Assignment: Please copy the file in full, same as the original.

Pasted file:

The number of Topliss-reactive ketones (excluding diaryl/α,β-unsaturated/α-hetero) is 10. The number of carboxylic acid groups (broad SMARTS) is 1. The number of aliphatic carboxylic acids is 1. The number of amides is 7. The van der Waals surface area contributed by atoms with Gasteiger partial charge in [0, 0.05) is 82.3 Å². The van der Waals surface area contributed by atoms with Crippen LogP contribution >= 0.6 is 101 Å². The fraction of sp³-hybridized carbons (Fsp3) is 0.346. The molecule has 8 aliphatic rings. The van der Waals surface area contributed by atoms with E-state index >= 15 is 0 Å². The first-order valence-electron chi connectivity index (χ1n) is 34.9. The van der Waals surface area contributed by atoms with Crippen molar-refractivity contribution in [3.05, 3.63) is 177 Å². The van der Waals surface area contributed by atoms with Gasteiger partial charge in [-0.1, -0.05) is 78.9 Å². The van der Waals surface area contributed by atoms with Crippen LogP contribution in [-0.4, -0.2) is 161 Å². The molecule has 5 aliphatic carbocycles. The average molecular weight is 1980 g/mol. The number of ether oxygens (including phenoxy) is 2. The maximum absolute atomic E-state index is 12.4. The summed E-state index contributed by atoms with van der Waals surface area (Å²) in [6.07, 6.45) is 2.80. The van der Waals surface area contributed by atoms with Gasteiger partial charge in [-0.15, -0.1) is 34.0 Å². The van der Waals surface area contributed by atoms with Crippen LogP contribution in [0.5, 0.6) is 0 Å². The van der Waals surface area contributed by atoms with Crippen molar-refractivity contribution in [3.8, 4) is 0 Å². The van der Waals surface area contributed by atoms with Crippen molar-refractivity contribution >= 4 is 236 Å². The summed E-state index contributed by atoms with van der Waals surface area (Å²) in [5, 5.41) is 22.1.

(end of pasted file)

The number of Topliss-reactive ketones (excluding diaryl/α,β-unsaturated/α-hetero) is 10. The number of carboxylic acid groups (broad SMARTS) is 1. The number of aliphatic carboxylic acids is 1. The number of amides is 7. The van der Waals surface area contributed by atoms with Gasteiger partial charge in [0, 0.05) is 82.3 Å². The van der Waals surface area contributed by atoms with Crippen LogP contribution >= 0.6 is 101 Å². The fraction of sp³-hybridized carbons (Fsp3) is 0.346. The molecule has 8 aliphatic rings. The van der Waals surface area contributed by atoms with E-state index >= 15 is 0 Å². The first-order valence-electron chi connectivity index (χ1n) is 34.9. The van der Waals surface area contributed by atoms with Crippen molar-refractivity contribution in [3.05, 3.63) is 177 Å². The van der Waals surface area contributed by atoms with Gasteiger partial charge in [-0.1, -0.05) is 78.9 Å². The van der Waals surface area contributed by atoms with Crippen LogP contribution in [-0.4, -0.2) is 161 Å². The molecule has 5 aliphatic carbocycles. The average molecular weight is 1980 g/mol. The number of ether oxygens (including phenoxy) is 2. The maximum absolute atomic E-state index is 12.4. The summed E-state index contributed by atoms with van der Waals surface area (Å²) in [6.07, 6.45) is 2.80. The van der Waals surface area contributed by atoms with Gasteiger partial charge in [-0.15, -0.1) is 34.0 Å². The van der Waals surface area contributed by atoms with Crippen LogP contribution in [0.5, 0.6) is 0 Å². The van der Waals surface area contributed by atoms with Crippen molar-refractivity contribution in [3.8, 4) is 0 Å². The van der Waals surface area contributed by atoms with Crippen molar-refractivity contribution >= 4 is 236 Å². The summed E-state index contributed by atoms with van der Waals surface area (Å²) in [5, 5.41) is 22.1.